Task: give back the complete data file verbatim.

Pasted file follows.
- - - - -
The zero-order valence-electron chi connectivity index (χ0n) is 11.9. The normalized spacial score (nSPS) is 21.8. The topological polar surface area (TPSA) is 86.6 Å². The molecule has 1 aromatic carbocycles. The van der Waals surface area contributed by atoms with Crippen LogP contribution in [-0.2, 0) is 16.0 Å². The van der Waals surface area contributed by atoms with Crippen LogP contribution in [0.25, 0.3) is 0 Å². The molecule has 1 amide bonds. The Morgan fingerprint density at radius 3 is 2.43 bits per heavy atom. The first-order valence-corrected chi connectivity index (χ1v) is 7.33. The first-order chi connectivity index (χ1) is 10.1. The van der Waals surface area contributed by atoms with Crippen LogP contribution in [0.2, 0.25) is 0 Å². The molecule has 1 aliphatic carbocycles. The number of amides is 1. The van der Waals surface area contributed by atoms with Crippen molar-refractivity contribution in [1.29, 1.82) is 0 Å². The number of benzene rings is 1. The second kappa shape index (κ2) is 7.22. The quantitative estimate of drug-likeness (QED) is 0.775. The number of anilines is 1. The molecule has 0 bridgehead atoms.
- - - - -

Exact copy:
The zero-order valence-electron chi connectivity index (χ0n) is 11.9. The normalized spacial score (nSPS) is 21.8. The topological polar surface area (TPSA) is 86.6 Å². The molecule has 1 aromatic carbocycles. The van der Waals surface area contributed by atoms with Crippen LogP contribution in [-0.2, 0) is 16.0 Å². The van der Waals surface area contributed by atoms with Crippen LogP contribution in [0.25, 0.3) is 0 Å². The molecule has 1 amide bonds. The Morgan fingerprint density at radius 3 is 2.43 bits per heavy atom. The first-order valence-corrected chi connectivity index (χ1v) is 7.33. The first-order chi connectivity index (χ1) is 10.1. The van der Waals surface area contributed by atoms with Crippen LogP contribution in [0.2, 0.25) is 0 Å². The molecule has 1 aliphatic carbocycles. The number of amides is 1. The van der Waals surface area contributed by atoms with Crippen molar-refractivity contribution in [1.29, 1.82) is 0 Å². The number of benzene rings is 1. The second kappa shape index (κ2) is 7.22. The quantitative estimate of drug-likeness (QED) is 0.775. The number of anilines is 1. The molecule has 0 bridgehead atoms.